One week from today it will have been 40 years since an armed-to-the-teeth group of white supremacists fatally shot five people and wounded 10 in a bloody confrontation with communist protesters at an anti-KKK rally in Greensboro.
I am hopeful that the next few days will be a chance for somber reflection on what happened that day, and how it applies to so much that is happening in the world right now.
But, to be honest, I’m not optimistic. The Pulpit Forum has set the tone for what is to follow by asking the city to apologize, a second time, for its role in the tragedy. The City Council issued an apology two years ago but several local ministers, including the Rev. Nelson Johnson, who organized the “Death to the Klan” march on Nov. 3, 1979, say it didn’t go far enough.
So the apology request threatens to dominate the conversation before one can even get started. And that’s a shame, if not unexpected. Nov. 3 has always been fraught with strong feelings and deep divisions in Greensboro:
We’ve squabbled over whether to have a historical marker at the site of the incident.
We’ve fussed over what the inscription on the marker should say — specifically what we should call the shootings before settling on “massacre.” No. Seriously.
We’ve debated whether a Truth & Reconciliation Commission, established in 2004 to revisit the tragedy, was necessary (of course it was; the community had repressed Nov. 3 like a bad memory, but it never really went away).
Some people say it tells us nothing about our city — that it was the fault of outside groups (the KKK and neo-Nazis versus Communist Workers Party members) that chose Greensboro as their battlefield.
As a Greensboro native, I believe it says a lot about us, then and now. Before Rodney King, before Black Lives Matter, it probably was the first time such a crime had been captured on video from start to finish. On TV footage you could see people being shot at point-blank range by a small army of Klansmen and Nazis and yet no one was convicted. Sound familiar?
Now as then, there were racial tensions co-mingled with concerns about poverty and labor rights (the CWP was attempting to organize local mill workers).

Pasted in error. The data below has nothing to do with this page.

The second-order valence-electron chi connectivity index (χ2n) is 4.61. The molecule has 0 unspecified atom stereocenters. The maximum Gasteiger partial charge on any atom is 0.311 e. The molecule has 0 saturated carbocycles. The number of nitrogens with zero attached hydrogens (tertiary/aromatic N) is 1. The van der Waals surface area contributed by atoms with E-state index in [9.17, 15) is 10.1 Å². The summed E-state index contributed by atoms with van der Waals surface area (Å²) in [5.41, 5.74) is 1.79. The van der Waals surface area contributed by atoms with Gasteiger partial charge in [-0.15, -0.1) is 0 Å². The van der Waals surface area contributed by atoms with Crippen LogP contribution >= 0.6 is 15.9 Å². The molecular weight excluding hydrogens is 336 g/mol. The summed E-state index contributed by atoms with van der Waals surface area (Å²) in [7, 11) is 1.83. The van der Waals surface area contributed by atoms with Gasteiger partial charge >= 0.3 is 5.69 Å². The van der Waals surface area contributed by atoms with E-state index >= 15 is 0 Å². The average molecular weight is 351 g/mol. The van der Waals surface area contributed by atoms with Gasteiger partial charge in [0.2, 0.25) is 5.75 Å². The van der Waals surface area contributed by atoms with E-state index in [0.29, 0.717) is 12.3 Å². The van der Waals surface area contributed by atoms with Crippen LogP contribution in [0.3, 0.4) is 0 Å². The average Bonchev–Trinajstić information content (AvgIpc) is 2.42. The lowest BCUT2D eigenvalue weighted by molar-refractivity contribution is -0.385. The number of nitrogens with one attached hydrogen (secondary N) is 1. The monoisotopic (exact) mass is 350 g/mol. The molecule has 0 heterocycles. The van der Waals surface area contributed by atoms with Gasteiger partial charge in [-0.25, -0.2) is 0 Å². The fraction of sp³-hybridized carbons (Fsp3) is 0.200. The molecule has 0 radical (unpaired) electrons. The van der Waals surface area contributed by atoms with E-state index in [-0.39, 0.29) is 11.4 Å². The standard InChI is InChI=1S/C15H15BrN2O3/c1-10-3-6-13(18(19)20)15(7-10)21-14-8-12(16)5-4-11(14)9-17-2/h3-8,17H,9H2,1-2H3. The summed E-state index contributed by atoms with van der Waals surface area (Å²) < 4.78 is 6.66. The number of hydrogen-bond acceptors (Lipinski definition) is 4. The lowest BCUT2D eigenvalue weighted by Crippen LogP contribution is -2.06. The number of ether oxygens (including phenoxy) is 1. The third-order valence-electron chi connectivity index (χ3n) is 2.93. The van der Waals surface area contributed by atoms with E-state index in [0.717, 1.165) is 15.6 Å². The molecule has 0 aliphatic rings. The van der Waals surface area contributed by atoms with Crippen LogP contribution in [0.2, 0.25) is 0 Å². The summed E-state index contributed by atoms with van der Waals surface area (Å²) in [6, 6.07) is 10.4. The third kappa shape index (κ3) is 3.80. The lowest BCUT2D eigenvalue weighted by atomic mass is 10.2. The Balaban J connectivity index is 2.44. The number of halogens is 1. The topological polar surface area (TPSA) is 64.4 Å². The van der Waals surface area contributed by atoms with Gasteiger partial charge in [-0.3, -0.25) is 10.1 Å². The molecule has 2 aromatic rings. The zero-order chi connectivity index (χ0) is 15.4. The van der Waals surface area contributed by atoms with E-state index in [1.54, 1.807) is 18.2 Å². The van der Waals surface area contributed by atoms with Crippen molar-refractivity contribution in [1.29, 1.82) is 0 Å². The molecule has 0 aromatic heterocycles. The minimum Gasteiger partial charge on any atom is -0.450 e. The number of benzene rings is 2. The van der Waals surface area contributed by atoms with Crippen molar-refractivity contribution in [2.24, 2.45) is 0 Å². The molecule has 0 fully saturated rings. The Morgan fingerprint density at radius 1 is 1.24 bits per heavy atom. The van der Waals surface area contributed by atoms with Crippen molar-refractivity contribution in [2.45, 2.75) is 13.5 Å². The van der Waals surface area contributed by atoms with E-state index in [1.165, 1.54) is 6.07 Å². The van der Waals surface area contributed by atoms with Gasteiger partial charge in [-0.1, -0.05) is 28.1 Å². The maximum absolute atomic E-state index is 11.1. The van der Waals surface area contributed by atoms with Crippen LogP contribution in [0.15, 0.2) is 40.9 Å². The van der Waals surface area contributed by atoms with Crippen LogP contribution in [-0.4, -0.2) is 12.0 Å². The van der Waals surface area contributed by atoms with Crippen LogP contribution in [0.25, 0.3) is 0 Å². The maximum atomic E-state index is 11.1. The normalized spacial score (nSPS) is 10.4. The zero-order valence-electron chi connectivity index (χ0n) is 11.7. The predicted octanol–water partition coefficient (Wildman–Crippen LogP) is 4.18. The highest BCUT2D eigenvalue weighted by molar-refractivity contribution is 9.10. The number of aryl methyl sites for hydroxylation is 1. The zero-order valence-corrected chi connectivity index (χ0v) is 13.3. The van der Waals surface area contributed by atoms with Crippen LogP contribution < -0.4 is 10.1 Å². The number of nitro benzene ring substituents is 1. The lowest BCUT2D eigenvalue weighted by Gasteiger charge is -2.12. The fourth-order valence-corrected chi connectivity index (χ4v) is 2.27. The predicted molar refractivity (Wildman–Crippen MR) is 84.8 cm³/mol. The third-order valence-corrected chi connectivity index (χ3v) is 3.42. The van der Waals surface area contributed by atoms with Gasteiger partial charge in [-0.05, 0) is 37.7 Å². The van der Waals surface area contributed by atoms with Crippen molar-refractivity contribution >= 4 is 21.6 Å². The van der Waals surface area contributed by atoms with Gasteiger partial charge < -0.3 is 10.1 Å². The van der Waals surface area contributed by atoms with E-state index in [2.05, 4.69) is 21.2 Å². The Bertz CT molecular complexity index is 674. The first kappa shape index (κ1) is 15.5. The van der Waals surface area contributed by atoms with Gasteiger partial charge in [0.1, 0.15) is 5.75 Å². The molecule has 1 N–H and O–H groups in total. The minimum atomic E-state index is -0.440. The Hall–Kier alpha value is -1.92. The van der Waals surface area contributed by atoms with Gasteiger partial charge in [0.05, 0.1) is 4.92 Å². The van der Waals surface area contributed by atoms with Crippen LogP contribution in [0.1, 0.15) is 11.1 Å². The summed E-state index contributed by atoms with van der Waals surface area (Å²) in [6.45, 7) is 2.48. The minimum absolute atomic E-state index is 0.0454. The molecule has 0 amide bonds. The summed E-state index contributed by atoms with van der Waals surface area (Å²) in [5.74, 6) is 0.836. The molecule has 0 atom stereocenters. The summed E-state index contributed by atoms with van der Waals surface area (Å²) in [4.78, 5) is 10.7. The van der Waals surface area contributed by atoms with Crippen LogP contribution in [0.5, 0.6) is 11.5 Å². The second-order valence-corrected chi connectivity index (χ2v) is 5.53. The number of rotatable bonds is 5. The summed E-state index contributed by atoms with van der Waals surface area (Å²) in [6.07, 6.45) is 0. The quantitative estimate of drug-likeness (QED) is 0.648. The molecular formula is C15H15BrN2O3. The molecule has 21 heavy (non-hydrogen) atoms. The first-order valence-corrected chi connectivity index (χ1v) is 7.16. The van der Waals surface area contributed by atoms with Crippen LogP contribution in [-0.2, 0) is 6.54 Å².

Now as then, racist extremists are back and emboldened … the Klan and Nazis among them.
Now as then, there are class divides. The “Death to the Klan” rally was set in a public housing community that neither wanted nor invited it. Noted the Truth Reconciliation Commission in its final report in 2006: “As a self-described anti-racist organization explicitly advocating for the empowerment of working-class black people, it should have been understood that the (Communist Workers Party) had an ethical obligation to ask permission of the residents before staging a parade in their neighborhood, rather than simply informing them.”
Now as then, there is a lack of trust between black communities and police (here we are in 2019, shaken by not one but two instances of police killing African Americans in their own homes in Texas).
Now as then, we struggle with how we treat history, which we alternately revere (D-Day, the Battle of Guilford Courthouse, 9/11) or repress (Emmett Till, slavery, lynching, … Nov. 3).
That’s why we don’t learn. And that’s why we commit some of the same mistakes again and again.
So I wish the conversation could have started without being derailed at the outset with a request for another apology. (It reminds me of Johnson and others requesting that the City Council endorse the Truth and Reconciliation Commission’s work before it had done any.)
Clearly, Greensboro police mishandled the event by not showing up until after the carnage had been done, despite the presence of a police informant among the Klansmen.
But there is blame to around:
To Johnson and the CWP for picking a vulnerable neighborhood to stage a protest and daring the Klan to show.
To Johnson for warning police to stay out of the way the day before.
And most of all to the Klansmen and Nazis, for their cold-blooded assault on mostly unarmed protesters. “Kill the niggers,” said one of the shooters.
To be sure, there is an important discussion to be had about how far we’ve haven’t come in all that time. But I fear we’re not going to have it.
Instead the apology question will dominate the week to the exclusion of most others. And that’s a shame.
Because, in far too many ways in 2019, every day is Nov. 3.